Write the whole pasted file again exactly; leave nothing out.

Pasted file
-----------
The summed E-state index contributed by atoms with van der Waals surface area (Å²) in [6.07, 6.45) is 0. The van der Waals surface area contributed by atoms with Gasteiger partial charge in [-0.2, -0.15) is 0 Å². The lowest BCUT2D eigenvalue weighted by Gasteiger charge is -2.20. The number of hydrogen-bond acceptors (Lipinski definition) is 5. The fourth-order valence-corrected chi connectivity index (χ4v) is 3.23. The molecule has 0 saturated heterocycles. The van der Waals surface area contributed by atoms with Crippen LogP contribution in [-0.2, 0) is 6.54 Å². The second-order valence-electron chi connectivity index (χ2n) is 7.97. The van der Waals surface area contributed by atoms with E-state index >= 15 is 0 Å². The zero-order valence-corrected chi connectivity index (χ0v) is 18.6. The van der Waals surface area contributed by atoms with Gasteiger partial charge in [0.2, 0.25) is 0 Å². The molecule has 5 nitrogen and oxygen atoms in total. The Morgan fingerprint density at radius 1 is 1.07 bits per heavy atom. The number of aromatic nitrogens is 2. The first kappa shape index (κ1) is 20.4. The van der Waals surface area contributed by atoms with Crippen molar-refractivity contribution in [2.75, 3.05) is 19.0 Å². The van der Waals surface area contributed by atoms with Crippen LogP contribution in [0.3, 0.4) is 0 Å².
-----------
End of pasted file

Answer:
The summed E-state index contributed by atoms with van der Waals surface area (Å²) in [6.07, 6.45) is 0. The van der Waals surface area contributed by atoms with Gasteiger partial charge in [-0.2, -0.15) is 0 Å². The lowest BCUT2D eigenvalue weighted by Gasteiger charge is -2.20. The number of hydrogen-bond acceptors (Lipinski definition) is 5. The fourth-order valence-corrected chi connectivity index (χ4v) is 3.23. The molecule has 0 saturated heterocycles. The van der Waals surface area contributed by atoms with Crippen LogP contribution in [-0.2, 0) is 6.54 Å². The second-order valence-electron chi connectivity index (χ2n) is 7.97. The van der Waals surface area contributed by atoms with E-state index >= 15 is 0 Å². The zero-order valence-corrected chi connectivity index (χ0v) is 18.6. The van der Waals surface area contributed by atoms with Gasteiger partial charge in [0.2, 0.25) is 0 Å². The molecule has 5 nitrogen and oxygen atoms in total. The Morgan fingerprint density at radius 1 is 1.07 bits per heavy atom. The number of aromatic nitrogens is 2. The first kappa shape index (κ1) is 20.4. The van der Waals surface area contributed by atoms with Crippen molar-refractivity contribution in [2.75, 3.05) is 19.0 Å². The van der Waals surface area contributed by atoms with Crippen LogP contribution in [0.3, 0.4) is 0 Å².